How France Built Inequality Into Its Cities and property market
A year ago, I took a job as an English teacher in France. I was expecting to see the Old World. What I found instead was Val-de-Reuil, one of France’s New Towns. Val-de-Reuil was built from the ground up in the 1970s. At the time of construction, it was supposed to set the standard in urban planning.
But things haven’t quite worked out that way. Today it’s one of the poorest cities in France. Rows of four and five-story, low-rent apartment complexes line the streets with balconies jutting out from their concrete facades. Val-de-Reuil has two middle schools, one high school, a movie theater and a shopping plaza like you might find in an American suburb. There is no discernible city center. The architecture of the buildings is modern, but not cutting edge and the city has a stark, uniform look to it. In a country that prides itself on history and tradition, Val-de-Reuil seems out of place – a town of boxy, geometric construction in the middle of the French countryside.
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Val-de-Reuil is one of nine New Towns built in the 1960s and ‘70s to address overcrowding in France’s largest cities. The New Towns were also meant to be meticulously planned, self-sufficient communities in their own right. This was an appealing alternative to the tangled mess of the Paris suburbs, large areas of which had been overrun by towering blocks of low-income housing projects.
But though the city was built to correct for the deficiencies of suburban sprawl, Val-de-Reuil has replicated many of the problems it was intended to solve. Its clunky government-subsidized housing looks a lot like the tenements that dot the landscape of the Paris suburbs, albeit on a smaller scale. And the similarities don’t end there. Both the New Town and the Paris suburbs, particularly to the north and east of the city, are plagued by a high rate of unemployment.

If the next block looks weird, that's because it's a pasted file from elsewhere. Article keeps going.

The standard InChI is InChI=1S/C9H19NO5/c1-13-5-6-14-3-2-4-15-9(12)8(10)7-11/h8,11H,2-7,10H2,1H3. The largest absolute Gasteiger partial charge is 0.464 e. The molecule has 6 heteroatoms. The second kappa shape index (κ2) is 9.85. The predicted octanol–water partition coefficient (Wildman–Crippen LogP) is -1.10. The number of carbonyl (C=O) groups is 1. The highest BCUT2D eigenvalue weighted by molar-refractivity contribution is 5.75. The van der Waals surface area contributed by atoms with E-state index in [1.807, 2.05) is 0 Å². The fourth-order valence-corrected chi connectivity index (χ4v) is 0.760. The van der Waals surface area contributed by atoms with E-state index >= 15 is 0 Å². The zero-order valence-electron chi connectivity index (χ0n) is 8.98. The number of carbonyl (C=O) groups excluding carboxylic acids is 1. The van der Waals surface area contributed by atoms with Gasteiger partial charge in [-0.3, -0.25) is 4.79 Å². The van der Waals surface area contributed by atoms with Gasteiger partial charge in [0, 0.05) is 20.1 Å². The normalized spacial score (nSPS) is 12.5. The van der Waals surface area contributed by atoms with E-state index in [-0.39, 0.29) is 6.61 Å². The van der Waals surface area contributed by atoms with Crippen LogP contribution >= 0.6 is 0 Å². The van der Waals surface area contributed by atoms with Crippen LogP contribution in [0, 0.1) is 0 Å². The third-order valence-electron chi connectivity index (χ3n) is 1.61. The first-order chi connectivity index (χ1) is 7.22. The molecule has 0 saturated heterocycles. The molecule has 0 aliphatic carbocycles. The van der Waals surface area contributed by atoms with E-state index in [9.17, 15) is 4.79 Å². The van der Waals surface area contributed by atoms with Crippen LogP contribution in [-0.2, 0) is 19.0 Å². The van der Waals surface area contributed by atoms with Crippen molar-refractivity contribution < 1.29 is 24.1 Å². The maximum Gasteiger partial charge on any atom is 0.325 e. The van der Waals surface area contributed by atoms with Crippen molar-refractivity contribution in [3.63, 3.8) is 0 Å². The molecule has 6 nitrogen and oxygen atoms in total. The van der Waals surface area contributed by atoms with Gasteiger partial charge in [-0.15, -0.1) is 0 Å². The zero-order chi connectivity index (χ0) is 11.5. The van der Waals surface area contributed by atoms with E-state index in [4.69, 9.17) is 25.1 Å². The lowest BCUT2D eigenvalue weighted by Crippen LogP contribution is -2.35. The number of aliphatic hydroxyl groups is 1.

So, what went wrong?
To start, the city's concentration of low-income housing has created a weak tax base incapable of adequately supporting the local school system or funding much-needed infrastructure projects. Another problem is that many of the available jobs are not matched to the skill set of the local workforce. A number of big name pharmaceutical companies have laboratories in Val-de-Reuil, including Johnson & Johnson and Sanofi Pasteur. But most residents lack the education or technical training needed to qualify for the positions doled out by these employers. An article published in 2008 in the French newspaper Paris-Normandie put it this way:
On the one hand, a fleet of leading industries, on the other, a population missing out on its piece of the pie.
The two middle schools I worked at are designated "priority education zones" (zones d’education prioritaire) or ZEP. ZEP schools are typically underperforming and have a high dropout rate. They receive additional funding as a result of their status, but my students still struggled to afford school supplies. Many of them came from families that had immigrated to France within one or two generations, and a number of them had been born in countries like Algeria, Morocco, Tunisia, and Turkey. One 11-year old boy proudly told me he had French, Algerian and Turkish citizenship, then asked if I had ever been to Istanbul. "You should visit," he said. "It’s a beautiful city."
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In Val-de-Reuil, tensions over immigration and nationality spill out into daily life. Immigration has long been a divisive issue in France, where immigrants must conform to a policy of "integration," which calls for assimilation into French society, in speech, dress, culture, and custom. Even second- and third-generation immigrants – people who were born in France – are routinely treated as "other." On my first day of work, an argument broke out between two students, a blonde-haired boy and a girl with olive skin and dark black hair. When the class was over, one of the teachers who had been in the room pulled me aside. "Did you hear what he said to her?" he asked, referring to the blonde-haired boy. I hadn’t. "He said: ‘go back to your own country, where you belong.'" Later I learned that the girl’s family was from Turkey, but that she had been born in France and had never left the country.